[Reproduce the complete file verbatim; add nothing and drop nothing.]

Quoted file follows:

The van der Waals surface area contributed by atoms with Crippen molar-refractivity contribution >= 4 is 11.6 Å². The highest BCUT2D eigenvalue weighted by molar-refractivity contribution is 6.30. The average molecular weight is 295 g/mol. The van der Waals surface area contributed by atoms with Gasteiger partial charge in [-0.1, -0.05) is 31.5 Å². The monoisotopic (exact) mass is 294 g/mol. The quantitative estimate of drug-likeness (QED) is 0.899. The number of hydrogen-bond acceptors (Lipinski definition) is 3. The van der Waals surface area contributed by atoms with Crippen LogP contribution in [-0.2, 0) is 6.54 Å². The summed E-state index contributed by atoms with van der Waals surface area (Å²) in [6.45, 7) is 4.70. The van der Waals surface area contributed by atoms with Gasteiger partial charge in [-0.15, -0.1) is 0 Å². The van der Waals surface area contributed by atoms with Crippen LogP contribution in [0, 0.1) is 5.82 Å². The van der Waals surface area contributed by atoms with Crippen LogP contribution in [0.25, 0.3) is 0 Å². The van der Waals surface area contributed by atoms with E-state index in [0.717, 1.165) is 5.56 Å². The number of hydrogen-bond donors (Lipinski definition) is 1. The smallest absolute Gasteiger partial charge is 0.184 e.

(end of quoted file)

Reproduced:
The van der Waals surface area contributed by atoms with Crippen molar-refractivity contribution >= 4 is 11.6 Å². The highest BCUT2D eigenvalue weighted by molar-refractivity contribution is 6.30. The average molecular weight is 295 g/mol. The van der Waals surface area contributed by atoms with Gasteiger partial charge in [-0.1, -0.05) is 31.5 Å². The monoisotopic (exact) mass is 294 g/mol. The quantitative estimate of drug-likeness (QED) is 0.899. The number of hydrogen-bond acceptors (Lipinski definition) is 3. The van der Waals surface area contributed by atoms with Crippen LogP contribution in [-0.2, 0) is 6.54 Å². The summed E-state index contributed by atoms with van der Waals surface area (Å²) in [6.45, 7) is 4.70. The van der Waals surface area contributed by atoms with Gasteiger partial charge in [-0.15, -0.1) is 0 Å². The van der Waals surface area contributed by atoms with Crippen LogP contribution in [0, 0.1) is 5.82 Å². The van der Waals surface area contributed by atoms with Crippen LogP contribution in [0.25, 0.3) is 0 Å². The van der Waals surface area contributed by atoms with E-state index in [0.717, 1.165) is 5.56 Å². The number of hydrogen-bond donors (Lipinski definition) is 1. The smallest absolute Gasteiger partial charge is 0.184 e.